Something I have always loved about strong visual art is how it travels beyond traditional language; how generally, no one has to translate a strong image for it to communicate. What message the viewer receives is up to them, of course, both subconsciously and consciously, and is often shaped by their own opinions, experiences, and journey in life. Still, this image — especially with the internet — can reach millions of people across borders, oceans, and cultures. Visual art speaks to different processes in the brain than verbalized language, making the impact faster and often more efficient.
I was a writer before I was anything else. Even before I could physically write, I would create little poems, jokes, and stories using words I could vocalize. Words have always meant something priceless to me, and once I did start physically writing, I did not stop. I started writing poetry more seriously when I was ten, and it was emotionally charged, and about experiences few people admit to having. I remember even in psychiatric wards, fellow patients asking, “How do you know what I feel so well?”
But my writing has helped more people than it has helped me. My relationship with words is love/hate, filled with treachery, pain, and frustration. I’ve been persecuted for what I write, and even though the most memorable experience was only at the small scale of an elementary school, a school to an already traumatized and sick child can often feel like a prison, particularly when its personnel tries to effectively silence that child. I was told to stop writing my ‘dark junk,’ and my notebooks were confiscated and shredded. I was forbidden to write during the school day, and the counselor tried to get my mother to eradicate deep, emotional literature that I loved from our home for the sake of my “emotional safety.”
In junior high, a contest entry I submitted was called into question because “How could a seventh grader have written this?” and instead of being made into a prodigy, I was made into a pariah. My words have been doubted and misunderstood since I could form them. Exercises in writing are exercises in futility, because while I try to express my core self through them, others see themselves in them. They see their own pain and suffering or their cynicism or flaws, but they do not ever see the writer behind the ink. They either relate to my writing, are repulsed by it, or they block it out. To be concise and direct, it is always misunderstood.
Don’t misunderstand this, either: It is beautiful and I am thankful that what I communicate can help others. I remember receiving feedback from a 16 year-old girl who was addicted to crystal meth and had suffered traumas in her life that I could not imagine myself, “Thank you so much for saying what I couldn’t. You have no idea how much it means to me that someone gets me.” She said this about a sestina I wrote, depicting a dying woman recalling life events that led her to a heroin overdose.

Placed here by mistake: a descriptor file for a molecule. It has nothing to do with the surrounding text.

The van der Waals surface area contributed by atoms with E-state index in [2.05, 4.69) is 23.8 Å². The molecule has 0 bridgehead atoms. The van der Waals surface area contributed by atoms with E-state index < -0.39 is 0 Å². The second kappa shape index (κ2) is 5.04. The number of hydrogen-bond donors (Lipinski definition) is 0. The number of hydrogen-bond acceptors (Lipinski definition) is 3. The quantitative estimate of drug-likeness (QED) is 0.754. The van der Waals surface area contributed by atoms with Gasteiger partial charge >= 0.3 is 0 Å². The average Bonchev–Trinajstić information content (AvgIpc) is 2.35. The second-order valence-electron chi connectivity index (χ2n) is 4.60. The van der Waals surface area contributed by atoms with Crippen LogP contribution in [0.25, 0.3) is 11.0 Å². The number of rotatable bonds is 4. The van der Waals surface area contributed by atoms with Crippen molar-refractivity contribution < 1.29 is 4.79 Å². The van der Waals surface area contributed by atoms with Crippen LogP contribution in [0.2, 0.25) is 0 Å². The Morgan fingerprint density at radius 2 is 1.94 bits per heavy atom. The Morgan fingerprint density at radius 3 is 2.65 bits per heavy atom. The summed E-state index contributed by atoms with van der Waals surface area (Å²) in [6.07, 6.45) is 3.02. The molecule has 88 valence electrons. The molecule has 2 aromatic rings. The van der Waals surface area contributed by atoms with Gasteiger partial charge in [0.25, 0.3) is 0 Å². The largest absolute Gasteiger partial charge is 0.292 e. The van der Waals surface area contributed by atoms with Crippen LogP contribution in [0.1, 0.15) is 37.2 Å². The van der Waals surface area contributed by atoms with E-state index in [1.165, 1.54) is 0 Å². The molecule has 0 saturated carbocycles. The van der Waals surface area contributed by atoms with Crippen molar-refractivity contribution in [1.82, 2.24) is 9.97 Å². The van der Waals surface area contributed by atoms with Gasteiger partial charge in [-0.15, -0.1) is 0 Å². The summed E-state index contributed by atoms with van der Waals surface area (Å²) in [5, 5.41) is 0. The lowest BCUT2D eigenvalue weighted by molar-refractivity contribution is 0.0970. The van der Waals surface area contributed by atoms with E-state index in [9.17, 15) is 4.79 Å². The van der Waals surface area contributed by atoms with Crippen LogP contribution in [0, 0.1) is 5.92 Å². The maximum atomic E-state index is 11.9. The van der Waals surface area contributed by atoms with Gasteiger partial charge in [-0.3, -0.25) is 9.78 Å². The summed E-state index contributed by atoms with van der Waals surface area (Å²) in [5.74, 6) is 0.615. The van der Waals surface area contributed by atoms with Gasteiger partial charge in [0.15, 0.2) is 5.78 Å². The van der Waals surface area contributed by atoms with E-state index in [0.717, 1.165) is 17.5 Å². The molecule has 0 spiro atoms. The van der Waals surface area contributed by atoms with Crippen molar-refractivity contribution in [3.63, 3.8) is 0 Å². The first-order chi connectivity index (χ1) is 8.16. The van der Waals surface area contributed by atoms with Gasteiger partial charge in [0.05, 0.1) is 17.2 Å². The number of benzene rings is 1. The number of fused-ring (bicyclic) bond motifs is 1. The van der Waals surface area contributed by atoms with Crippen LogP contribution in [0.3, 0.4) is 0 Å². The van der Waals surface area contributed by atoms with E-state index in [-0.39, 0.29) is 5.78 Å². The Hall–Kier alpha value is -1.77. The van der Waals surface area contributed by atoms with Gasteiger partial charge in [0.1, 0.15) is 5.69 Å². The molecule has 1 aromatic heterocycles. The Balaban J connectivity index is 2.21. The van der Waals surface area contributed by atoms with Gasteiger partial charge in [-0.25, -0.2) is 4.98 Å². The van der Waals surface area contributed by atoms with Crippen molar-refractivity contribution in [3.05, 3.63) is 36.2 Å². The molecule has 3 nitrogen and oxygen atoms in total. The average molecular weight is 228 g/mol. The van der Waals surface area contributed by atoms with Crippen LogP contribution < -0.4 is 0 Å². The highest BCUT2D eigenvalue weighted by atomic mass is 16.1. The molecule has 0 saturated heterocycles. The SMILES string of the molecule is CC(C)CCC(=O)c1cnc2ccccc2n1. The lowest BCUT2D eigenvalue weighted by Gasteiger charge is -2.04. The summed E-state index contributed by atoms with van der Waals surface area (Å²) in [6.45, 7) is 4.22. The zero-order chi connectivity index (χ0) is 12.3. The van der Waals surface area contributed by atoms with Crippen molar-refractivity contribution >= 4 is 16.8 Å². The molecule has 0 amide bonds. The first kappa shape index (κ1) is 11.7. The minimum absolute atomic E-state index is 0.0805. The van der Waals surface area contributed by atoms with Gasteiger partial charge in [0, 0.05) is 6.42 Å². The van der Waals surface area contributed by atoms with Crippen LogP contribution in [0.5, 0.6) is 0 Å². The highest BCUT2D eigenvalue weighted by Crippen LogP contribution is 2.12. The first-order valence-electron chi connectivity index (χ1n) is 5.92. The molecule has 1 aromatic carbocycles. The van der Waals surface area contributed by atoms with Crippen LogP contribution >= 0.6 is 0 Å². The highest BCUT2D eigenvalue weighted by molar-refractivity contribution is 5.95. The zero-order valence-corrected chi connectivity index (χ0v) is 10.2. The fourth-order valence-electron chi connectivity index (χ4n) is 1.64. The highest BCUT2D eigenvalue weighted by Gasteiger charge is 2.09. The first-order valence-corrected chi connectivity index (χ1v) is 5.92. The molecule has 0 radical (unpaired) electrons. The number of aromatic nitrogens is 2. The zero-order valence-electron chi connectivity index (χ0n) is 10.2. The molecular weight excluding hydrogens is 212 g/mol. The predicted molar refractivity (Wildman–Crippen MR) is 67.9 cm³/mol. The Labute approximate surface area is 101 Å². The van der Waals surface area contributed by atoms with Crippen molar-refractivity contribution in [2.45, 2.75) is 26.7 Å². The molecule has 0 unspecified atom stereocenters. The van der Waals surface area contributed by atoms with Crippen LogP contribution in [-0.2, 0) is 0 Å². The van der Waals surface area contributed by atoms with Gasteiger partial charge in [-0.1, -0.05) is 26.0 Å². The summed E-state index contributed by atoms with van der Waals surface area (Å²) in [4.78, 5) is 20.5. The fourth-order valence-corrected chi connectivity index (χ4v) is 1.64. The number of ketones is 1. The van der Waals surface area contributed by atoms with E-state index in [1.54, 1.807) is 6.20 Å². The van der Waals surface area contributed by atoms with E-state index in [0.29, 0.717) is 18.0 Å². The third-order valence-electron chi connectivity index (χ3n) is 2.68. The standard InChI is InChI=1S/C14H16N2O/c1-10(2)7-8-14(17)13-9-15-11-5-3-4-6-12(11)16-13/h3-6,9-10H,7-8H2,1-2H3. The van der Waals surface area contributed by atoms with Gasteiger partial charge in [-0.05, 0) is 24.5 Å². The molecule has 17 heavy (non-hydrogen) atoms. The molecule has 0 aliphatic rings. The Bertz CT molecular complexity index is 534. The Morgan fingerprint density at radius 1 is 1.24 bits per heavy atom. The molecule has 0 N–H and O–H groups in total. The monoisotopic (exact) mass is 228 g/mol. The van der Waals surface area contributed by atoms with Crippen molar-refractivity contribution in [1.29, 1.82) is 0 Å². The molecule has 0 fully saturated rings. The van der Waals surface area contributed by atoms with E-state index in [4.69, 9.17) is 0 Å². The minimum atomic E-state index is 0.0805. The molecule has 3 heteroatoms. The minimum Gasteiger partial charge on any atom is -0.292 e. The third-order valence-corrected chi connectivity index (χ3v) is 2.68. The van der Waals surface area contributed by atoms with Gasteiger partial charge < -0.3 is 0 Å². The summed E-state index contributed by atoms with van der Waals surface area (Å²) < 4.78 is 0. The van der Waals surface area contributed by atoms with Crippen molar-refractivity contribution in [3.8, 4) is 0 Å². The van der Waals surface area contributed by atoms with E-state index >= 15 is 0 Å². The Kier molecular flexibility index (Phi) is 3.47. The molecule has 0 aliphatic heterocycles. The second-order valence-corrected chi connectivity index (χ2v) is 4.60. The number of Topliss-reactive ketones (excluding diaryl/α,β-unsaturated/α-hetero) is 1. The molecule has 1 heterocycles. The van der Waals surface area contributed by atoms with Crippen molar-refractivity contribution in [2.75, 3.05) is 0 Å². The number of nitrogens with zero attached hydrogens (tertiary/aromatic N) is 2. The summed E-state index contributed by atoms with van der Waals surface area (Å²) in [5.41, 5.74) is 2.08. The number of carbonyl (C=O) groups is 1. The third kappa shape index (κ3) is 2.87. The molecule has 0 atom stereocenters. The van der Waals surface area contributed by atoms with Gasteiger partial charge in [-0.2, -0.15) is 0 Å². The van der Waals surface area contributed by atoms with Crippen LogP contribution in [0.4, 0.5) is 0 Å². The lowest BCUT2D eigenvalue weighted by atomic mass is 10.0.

I have never used illegal substances or even substances illegally, (except maybe a sip of wine or two on New Year’s before 21.) I also had never experienced some of the other problems that I had written about in the poem. But even at 14, I understood trauma, despair, regret, and other deep, complex, emotional issues. I had been through many of my own traumas by 14, and my personality type is keen to understand other people. But, truthfully, I did not write that poem for her or for people who have been where she had been. I did not write the things I wrote for other people, nor do I now. I never did.
I wrote them to communicate.
I wrote them to communicate and express my own pain in ways that I could better process. It wasn’t until I was perhaps 17 that my writing became more directly about my own experiences, but even then, people only saw themselves in my writing, and never me. It became frustrating, all of these people who would tell me how great it was that I put their pain into words, and then if we would continue talking, they would not understand a single piece of the puzzle that is who I am. It took me a long time to realize (and I realized this bitterly) that art is never about the artist but about the audience. When I would be told by therapists, “Writing is a great way to cope!” and I would have to make my rebuttal, “It’s actually painful for me — like chewing glass — but I have no choice but to do it,” they did not understand, either. “Why don’t you stop?” Because, I guess, I still have plenty to say.
As a kid, I loved taking photographs. I used disposable cameras as a child, mostly photographing my cats truthfully, but always noticing composition and light before I really at all understood their importance — to photography or to me.